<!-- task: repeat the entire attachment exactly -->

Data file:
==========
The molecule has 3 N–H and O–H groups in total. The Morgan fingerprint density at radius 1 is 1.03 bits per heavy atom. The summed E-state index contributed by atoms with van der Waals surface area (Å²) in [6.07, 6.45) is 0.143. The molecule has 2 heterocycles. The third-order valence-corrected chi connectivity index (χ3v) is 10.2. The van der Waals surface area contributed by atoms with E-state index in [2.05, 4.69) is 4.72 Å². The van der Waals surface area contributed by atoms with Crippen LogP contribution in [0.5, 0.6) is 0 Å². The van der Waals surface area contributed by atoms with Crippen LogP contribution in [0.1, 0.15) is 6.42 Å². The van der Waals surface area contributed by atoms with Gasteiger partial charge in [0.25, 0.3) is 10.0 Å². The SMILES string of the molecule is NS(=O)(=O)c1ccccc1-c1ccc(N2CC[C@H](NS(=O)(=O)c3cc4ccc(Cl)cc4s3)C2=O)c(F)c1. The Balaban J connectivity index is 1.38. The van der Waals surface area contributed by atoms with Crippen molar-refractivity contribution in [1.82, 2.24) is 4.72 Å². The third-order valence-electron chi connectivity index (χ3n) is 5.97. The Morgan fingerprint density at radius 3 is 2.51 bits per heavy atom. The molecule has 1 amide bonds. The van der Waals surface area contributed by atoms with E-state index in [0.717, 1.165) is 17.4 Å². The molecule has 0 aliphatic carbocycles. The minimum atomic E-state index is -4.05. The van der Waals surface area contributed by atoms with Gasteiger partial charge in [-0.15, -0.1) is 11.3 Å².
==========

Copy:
The molecule has 3 N–H and O–H groups in total. The Morgan fingerprint density at radius 1 is 1.03 bits per heavy atom. The summed E-state index contributed by atoms with van der Waals surface area (Å²) in [6.07, 6.45) is 0.143. The molecule has 2 heterocycles. The third-order valence-corrected chi connectivity index (χ3v) is 10.2. The van der Waals surface area contributed by atoms with E-state index in [2.05, 4.69) is 4.72 Å². The van der Waals surface area contributed by atoms with Crippen LogP contribution in [0.5, 0.6) is 0 Å². The van der Waals surface area contributed by atoms with Crippen LogP contribution in [0.1, 0.15) is 6.42 Å². The van der Waals surface area contributed by atoms with Gasteiger partial charge in [0.25, 0.3) is 10.0 Å². The SMILES string of the molecule is NS(=O)(=O)c1ccccc1-c1ccc(N2CC[C@H](NS(=O)(=O)c3cc4ccc(Cl)cc4s3)C2=O)c(F)c1. The Balaban J connectivity index is 1.38. The van der Waals surface area contributed by atoms with Crippen molar-refractivity contribution in [1.82, 2.24) is 4.72 Å². The third-order valence-electron chi connectivity index (χ3n) is 5.97. The Morgan fingerprint density at radius 3 is 2.51 bits per heavy atom. The molecule has 1 amide bonds. The van der Waals surface area contributed by atoms with E-state index in [0.717, 1.165) is 17.4 Å². The molecule has 0 aliphatic carbocycles. The minimum atomic E-state index is -4.05. The van der Waals surface area contributed by atoms with Gasteiger partial charge in [-0.15, -0.1) is 11.3 Å².